Friday, March 12, 2004

  Every Vote Counts, but Swing Voters in Swing States Are Ones That Count Most

The next president of the United States could be determined by a few million people living in the suburbs of Albuquerque, or Pittsburgh, or maybe St. Louis.

A new survey by the Pew Research Center in Washington says that "swing" voters -- those fence-sitters neither firmly for President Bush nor for his Democratic rival-apparent, Sen. John F. Kerry (Mass.) -- make up about 29 percent of the American electorate. These voters tend, by and large, to be white, nonunion members between the ages of 30 and 49, who have some college education and live in a suburb.

But there are swing voters, and then there are those who are really swingy. Forget about the undecided vote in "red" (Republican) and "blue" (Democratic) states. Assuming that red states remain red and blue remain blue in November, the votes of undecideds in those heavily partisan places aren't likely to change the electoral college map much, says Andrew Kohut, the Pew center's director.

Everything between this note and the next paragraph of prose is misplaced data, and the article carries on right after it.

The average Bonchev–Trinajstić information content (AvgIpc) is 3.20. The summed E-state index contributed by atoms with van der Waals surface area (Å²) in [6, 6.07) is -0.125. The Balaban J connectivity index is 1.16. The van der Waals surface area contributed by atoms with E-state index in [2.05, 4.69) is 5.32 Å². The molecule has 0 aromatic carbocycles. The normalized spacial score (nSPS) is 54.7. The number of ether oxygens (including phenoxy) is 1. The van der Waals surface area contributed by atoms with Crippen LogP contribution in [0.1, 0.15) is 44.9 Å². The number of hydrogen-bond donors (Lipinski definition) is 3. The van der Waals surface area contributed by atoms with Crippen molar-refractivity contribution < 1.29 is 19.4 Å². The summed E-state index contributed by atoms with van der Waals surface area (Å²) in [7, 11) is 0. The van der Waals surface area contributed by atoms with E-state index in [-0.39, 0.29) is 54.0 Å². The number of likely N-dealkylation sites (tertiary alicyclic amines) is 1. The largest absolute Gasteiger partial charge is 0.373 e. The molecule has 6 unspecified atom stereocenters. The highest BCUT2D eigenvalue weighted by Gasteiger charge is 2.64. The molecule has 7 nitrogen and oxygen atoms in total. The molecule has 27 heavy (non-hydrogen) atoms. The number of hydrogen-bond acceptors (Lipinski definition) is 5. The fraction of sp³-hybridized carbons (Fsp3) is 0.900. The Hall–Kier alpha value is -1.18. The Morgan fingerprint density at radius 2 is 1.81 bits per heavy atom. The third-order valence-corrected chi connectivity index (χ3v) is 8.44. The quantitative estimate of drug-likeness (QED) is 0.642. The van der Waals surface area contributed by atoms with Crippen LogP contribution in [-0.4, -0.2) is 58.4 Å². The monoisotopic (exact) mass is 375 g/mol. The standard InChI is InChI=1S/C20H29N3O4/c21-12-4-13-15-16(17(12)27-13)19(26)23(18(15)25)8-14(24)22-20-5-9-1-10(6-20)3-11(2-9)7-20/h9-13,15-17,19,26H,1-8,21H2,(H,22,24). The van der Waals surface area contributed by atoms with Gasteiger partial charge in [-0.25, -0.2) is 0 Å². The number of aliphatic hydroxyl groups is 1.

The more interesting question is how swing voters in swing states will vote. Considering how close the 2004 race is expected to be, these folks could constitute the single most critical bloc of voters in the election. That's where Albuquerque, Pittsburgh and a few other places figure in.

Pew says this group -- the swing swingers? -- currently represents just 9.5 percent of the electorate, or about 10 million voters.

The center's research director, Michael Dimock, says there are at least 15 states up for grabs in the fall: Minnesota, Arkansas, Michigan, Pennsylvania, West Virginia, Oregon, Iowa, New Mexico, Wisconsin, Missouri, New Hampshire, Louisiana, Ohio, Tennessee and (naturally) Florida, birthplace of the chad. (Dimock's list is based on an average of how those states voted in the past three presidential elections.)

Bottom line: If you happen to be a swing voter in a swing state, brace yourself for months of phone calls, ads and direct mail pieces soliciting your vote. Bush started last week, with TV spots targeting 17 "battleground" states. Says Kohut of the undecideds, "It's going to get pretty weird for them."

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